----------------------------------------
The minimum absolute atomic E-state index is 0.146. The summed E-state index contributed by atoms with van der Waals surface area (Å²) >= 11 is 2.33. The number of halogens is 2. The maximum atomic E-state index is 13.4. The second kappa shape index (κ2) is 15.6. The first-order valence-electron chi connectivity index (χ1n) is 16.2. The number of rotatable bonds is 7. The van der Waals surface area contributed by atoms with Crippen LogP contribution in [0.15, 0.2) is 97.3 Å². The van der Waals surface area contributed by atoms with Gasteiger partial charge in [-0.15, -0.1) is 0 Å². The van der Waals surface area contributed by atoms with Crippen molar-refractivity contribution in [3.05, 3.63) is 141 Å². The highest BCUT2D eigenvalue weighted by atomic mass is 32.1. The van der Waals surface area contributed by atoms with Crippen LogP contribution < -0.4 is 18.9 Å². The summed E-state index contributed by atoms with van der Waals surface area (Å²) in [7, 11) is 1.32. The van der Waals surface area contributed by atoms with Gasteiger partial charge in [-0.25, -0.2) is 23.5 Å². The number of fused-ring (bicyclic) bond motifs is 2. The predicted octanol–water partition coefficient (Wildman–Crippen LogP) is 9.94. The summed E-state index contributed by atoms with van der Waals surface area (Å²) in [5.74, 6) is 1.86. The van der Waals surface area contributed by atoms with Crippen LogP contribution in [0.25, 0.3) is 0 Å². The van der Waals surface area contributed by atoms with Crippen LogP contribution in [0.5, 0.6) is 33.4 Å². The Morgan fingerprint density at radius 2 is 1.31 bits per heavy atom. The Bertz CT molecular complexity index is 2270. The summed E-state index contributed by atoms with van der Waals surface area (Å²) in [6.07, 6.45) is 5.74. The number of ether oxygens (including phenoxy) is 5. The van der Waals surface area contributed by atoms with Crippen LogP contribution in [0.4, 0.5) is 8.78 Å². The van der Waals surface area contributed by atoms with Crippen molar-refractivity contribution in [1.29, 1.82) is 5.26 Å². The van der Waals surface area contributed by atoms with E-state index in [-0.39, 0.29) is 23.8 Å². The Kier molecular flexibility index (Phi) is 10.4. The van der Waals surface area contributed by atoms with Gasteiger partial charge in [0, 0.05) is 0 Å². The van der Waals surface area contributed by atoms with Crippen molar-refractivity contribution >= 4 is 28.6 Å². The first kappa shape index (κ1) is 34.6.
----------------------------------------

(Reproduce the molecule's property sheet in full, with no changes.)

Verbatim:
The minimum absolute atomic E-state index is 0.146. The summed E-state index contributed by atoms with van der Waals surface area (Å²) >= 11 is 2.33. The number of halogens is 2. The maximum atomic E-state index is 13.4. The second kappa shape index (κ2) is 15.6. The first-order valence-electron chi connectivity index (χ1n) is 16.2. The number of rotatable bonds is 7. The van der Waals surface area contributed by atoms with Crippen LogP contribution in [0.15, 0.2) is 97.3 Å². The van der Waals surface area contributed by atoms with Gasteiger partial charge in [-0.15, -0.1) is 0 Å². The van der Waals surface area contributed by atoms with Crippen molar-refractivity contribution in [3.05, 3.63) is 141 Å². The highest BCUT2D eigenvalue weighted by atomic mass is 32.1. The van der Waals surface area contributed by atoms with Crippen LogP contribution < -0.4 is 18.9 Å². The summed E-state index contributed by atoms with van der Waals surface area (Å²) in [7, 11) is 1.32. The van der Waals surface area contributed by atoms with Gasteiger partial charge in [-0.25, -0.2) is 23.5 Å². The number of fused-ring (bicyclic) bond motifs is 2. The predicted octanol–water partition coefficient (Wildman–Crippen LogP) is 9.94. The summed E-state index contributed by atoms with van der Waals surface area (Å²) in [5.74, 6) is 1.86. The van der Waals surface area contributed by atoms with Crippen LogP contribution in [0.25, 0.3) is 0 Å². The van der Waals surface area contributed by atoms with Crippen LogP contribution in [0.5, 0.6) is 33.4 Å². The Morgan fingerprint density at radius 2 is 1.31 bits per heavy atom. The Bertz CT molecular complexity index is 2270. The summed E-state index contributed by atoms with van der Waals surface area (Å²) in [6.07, 6.45) is 5.74. The number of ether oxygens (including phenoxy) is 5. The van der Waals surface area contributed by atoms with Crippen LogP contribution in [0.4, 0.5) is 8.78 Å². The van der Waals surface area contributed by atoms with Crippen molar-refractivity contribution in [1.29, 1.82) is 5.26 Å². The van der Waals surface area contributed by atoms with E-state index in [-0.39, 0.29) is 23.8 Å². The Kier molecular flexibility index (Phi) is 10.4. The van der Waals surface area contributed by atoms with Gasteiger partial charge in [0, 0.05) is 0 Å². The van der Waals surface area contributed by atoms with Crippen molar-refractivity contribution >= 4 is 28.6 Å². The first kappa shape index (κ1) is 34.6.